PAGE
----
Some other stuff we've moved on to is we are using fire for research grants. So there's a large human factors, uh, group at MedStar Health that got a LEAP grant from the Office of National Coordinator. And what we were able to do with them was to embed. Uh, risk calculator inside of the provider's workflow.

So in Cerner there's a, a little workflow thing. You can scroll down and one of those, they usually have like meds and conditions and like upcoming appointments, that type of thing. We're able to put a box there that was actually a fire app that calculated their, uh, cardiac risk score. So you're using it a fair amount internally.

You're Mm-Hmm. the same. , quite frankly, the same way we used to build access databases is what you made. It just sound like, it's like not quite as insecure and they're not quite as messy in the backend. Yeah. But almost as easy it's sitting there going, look, if you know how to access APIs and you know how to create a, a single sign-on.

You're gonna have access to this data set, and then you can embed it wherever you need to embed it, and you can launch it on a mobile app or on a, I mean, anywhere you need to, uh, launch it. That's what you're making it sound like. And again, you're educating me, so feel free to correct me. No, no, no.

Absolutely. I don't know if you ever went to any training courses at like Epic, like I did phy. Position builder and I went there and it struck me that there's this whole educational system built up around training and maintaining your EHR because it's so custom. The cool thing about fire is that it's all just regular web technology.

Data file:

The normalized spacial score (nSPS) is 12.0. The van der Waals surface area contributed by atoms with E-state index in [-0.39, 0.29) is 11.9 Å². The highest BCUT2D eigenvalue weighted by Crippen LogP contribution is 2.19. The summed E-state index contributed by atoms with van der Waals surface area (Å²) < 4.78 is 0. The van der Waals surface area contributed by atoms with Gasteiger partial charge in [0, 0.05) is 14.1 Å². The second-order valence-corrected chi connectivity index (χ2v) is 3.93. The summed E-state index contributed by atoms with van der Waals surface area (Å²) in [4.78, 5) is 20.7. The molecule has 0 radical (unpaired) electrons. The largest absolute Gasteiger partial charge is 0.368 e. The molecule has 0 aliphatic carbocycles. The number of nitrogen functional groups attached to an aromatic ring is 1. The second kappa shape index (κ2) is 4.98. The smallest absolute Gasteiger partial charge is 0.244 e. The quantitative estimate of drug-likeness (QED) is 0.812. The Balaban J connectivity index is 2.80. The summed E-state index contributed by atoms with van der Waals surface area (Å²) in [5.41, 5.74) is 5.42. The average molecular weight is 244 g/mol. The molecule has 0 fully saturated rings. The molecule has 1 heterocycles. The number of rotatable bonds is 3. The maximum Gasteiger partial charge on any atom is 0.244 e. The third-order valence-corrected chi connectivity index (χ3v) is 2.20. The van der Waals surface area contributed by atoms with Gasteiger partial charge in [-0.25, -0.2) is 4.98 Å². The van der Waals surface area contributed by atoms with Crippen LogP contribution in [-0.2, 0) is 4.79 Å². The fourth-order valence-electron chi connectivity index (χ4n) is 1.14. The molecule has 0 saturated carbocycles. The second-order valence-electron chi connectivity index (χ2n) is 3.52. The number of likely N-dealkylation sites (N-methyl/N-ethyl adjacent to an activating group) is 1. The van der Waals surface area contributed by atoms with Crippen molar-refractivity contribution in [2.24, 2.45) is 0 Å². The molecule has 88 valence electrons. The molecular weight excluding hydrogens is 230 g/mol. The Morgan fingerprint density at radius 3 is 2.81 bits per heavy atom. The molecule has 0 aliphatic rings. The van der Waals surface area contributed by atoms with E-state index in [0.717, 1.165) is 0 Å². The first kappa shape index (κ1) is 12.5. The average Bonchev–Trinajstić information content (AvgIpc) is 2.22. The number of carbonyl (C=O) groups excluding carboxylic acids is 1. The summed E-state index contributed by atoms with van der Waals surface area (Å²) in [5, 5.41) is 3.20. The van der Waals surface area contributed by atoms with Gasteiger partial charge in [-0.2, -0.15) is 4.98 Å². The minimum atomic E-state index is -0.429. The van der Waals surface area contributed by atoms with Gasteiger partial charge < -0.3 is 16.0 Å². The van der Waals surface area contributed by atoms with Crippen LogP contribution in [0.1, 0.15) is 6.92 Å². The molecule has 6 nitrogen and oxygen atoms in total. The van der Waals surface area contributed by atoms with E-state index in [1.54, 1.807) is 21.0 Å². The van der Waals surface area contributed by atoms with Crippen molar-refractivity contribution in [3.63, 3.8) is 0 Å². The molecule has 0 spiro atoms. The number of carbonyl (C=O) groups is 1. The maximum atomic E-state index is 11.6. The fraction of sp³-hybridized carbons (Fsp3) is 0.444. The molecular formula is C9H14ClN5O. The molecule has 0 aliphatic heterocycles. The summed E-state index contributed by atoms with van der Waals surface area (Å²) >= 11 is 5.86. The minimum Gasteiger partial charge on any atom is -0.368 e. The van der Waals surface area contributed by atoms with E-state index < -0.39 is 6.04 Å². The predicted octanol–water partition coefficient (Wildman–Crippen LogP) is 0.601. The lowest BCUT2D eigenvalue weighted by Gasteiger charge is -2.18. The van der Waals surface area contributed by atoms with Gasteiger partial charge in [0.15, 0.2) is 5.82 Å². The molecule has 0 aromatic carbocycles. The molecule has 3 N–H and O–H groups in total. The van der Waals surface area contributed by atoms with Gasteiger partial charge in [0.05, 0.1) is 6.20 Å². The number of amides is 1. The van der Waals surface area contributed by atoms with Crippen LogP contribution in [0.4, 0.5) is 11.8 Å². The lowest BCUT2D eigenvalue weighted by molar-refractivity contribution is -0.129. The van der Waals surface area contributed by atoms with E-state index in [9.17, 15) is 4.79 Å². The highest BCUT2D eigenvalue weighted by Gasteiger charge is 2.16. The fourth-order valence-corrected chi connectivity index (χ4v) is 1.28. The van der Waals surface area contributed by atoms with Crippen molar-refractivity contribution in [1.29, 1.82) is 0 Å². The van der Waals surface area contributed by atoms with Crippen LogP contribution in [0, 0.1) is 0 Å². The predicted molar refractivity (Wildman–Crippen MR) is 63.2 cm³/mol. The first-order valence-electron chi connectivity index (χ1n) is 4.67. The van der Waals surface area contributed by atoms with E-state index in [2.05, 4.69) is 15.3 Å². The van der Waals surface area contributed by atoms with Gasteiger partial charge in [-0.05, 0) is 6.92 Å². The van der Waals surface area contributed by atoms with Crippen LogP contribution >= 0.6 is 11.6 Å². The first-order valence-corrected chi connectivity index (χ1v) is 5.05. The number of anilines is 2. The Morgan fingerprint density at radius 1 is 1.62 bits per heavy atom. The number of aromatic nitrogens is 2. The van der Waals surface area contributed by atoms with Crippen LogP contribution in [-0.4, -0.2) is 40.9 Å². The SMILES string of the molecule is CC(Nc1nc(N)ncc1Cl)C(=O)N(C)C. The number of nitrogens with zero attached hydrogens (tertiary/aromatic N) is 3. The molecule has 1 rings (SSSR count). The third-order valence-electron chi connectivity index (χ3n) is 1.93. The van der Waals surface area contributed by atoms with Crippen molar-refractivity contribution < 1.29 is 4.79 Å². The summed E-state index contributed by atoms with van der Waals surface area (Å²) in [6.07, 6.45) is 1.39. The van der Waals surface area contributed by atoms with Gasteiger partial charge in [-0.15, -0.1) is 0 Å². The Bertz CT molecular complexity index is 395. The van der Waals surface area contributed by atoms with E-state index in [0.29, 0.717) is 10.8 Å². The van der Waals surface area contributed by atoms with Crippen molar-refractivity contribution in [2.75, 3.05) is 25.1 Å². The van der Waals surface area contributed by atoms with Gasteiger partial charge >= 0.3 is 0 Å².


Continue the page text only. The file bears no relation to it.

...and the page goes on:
If you have a regular web developer, you can just point 'em at this spec that's, um, online and they can go at it. They don't really need. They, they need maybe a little like bump of energy to get 'em over using it. I've taken people within an hour, I took one of the radiology people and now he's integrated fire data into the pacs.

He knows a bunch of web, so it's, it's not, I think one of the things that is unique about fire is it's existing stuff that people already know how to do. It's not like I gotta go and do something about M page development or CL development. It's just. Alright, so you're gonna walk me through this, uh, and we can go in two directions.

I'm gonna go in the easier direction first. Okay. And that is, I work for a health system. Sure. So I work for a health system. We are, uh, we're just like everybody else, so we have multiple EHRs. We have, we have a clinically integrated network that has some Cerner. Our core system might be epic. Yep. Uh, we might have some touchworks and that kind of stuff.

Uh, but I have this idea for presenting a, a set of metrics of some kind across the entire clinically integrated network. What questions? So I'm a physician. I'm sitting there going, oh, I'm listening to this podcast. I know that I could do some things with fire. Yep. What kind of questions do I ask at this point?

What kind of questions can you ask? Fire? It's good. No. What kind of questions would I ask my health system? Like where do I go? How do I access it? Does every EHR automatically have fire turned on? Is there certain versions of fire? Where? Where do I. Yep. Yep. But if you're at a Cerner Epic shop, you just go to fire.cerner.com or epic cerner.com, and it has all the documentation publicly available to tell you how to use the authentication and what data is in the APIs.

Like they have a list of all the available APIs, like the ability to read documents or to create documents in EHR and the ability to read labs, the ability to get radiology reports. So is there any chance it's not turned on or is it just, is it required to be turned on at this point? Yeah. Yeah, so that's CURES Act is you gotta have these APIs to be a 2015 certified EHR technology to be 2015 certified and to report in mips.

You have these APIs somewhere, they are probably turned on because you're probably attesting to . MIPS information blocking stuff. So more likely than not, they're turned on. If you have physicians or parts of your team that are interested in building stuff with it, really you just need to check out the documentation@likefire.cerner.com or fire.epic.com, and you gotta, like, internally, you gotta make some stuff.